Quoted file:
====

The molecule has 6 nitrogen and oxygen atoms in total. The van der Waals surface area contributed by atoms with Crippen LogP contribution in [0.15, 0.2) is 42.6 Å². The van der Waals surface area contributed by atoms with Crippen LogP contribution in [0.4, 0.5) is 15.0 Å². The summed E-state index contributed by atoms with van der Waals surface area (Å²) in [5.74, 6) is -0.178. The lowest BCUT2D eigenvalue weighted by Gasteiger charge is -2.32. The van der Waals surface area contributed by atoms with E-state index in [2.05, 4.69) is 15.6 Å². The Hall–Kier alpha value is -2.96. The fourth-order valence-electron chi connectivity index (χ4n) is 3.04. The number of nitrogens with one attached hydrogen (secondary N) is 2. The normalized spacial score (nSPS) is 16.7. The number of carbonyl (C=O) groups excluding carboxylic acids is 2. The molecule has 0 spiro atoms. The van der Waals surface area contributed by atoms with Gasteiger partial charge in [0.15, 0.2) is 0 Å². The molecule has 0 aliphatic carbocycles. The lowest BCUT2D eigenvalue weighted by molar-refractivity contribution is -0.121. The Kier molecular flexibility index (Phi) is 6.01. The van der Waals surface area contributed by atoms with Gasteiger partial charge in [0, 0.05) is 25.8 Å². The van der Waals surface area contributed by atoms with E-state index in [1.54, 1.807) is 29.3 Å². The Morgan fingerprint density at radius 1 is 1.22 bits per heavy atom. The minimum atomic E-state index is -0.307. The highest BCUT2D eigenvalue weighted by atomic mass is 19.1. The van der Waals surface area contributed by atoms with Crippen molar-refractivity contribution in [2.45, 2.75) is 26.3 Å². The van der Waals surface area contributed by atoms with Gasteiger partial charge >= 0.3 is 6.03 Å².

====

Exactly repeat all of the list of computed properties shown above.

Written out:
The molecule has 6 nitrogen and oxygen atoms in total. The van der Waals surface area contributed by atoms with Crippen LogP contribution in [0.15, 0.2) is 42.6 Å². The van der Waals surface area contributed by atoms with Crippen LogP contribution in [0.4, 0.5) is 15.0 Å². The summed E-state index contributed by atoms with van der Waals surface area (Å²) in [5.74, 6) is -0.178. The lowest BCUT2D eigenvalue weighted by Gasteiger charge is -2.32. The van der Waals surface area contributed by atoms with E-state index in [2.05, 4.69) is 15.6 Å². The Hall–Kier alpha value is -2.96. The fourth-order valence-electron chi connectivity index (χ4n) is 3.04. The number of nitrogens with one attached hydrogen (secondary N) is 2. The normalized spacial score (nSPS) is 16.7. The number of carbonyl (C=O) groups excluding carboxylic acids is 2. The molecule has 0 spiro atoms. The van der Waals surface area contributed by atoms with Gasteiger partial charge in [0.15, 0.2) is 0 Å². The molecule has 0 aliphatic carbocycles. The lowest BCUT2D eigenvalue weighted by molar-refractivity contribution is -0.121. The Kier molecular flexibility index (Phi) is 6.01. The van der Waals surface area contributed by atoms with Gasteiger partial charge in [0, 0.05) is 25.8 Å². The van der Waals surface area contributed by atoms with E-state index in [1.54, 1.807) is 29.3 Å². The Morgan fingerprint density at radius 1 is 1.22 bits per heavy atom. The minimum atomic E-state index is -0.307. The highest BCUT2D eigenvalue weighted by atomic mass is 19.1. The van der Waals surface area contributed by atoms with Crippen molar-refractivity contribution in [2.45, 2.75) is 26.3 Å². The van der Waals surface area contributed by atoms with Gasteiger partial charge >= 0.3 is 6.03 Å².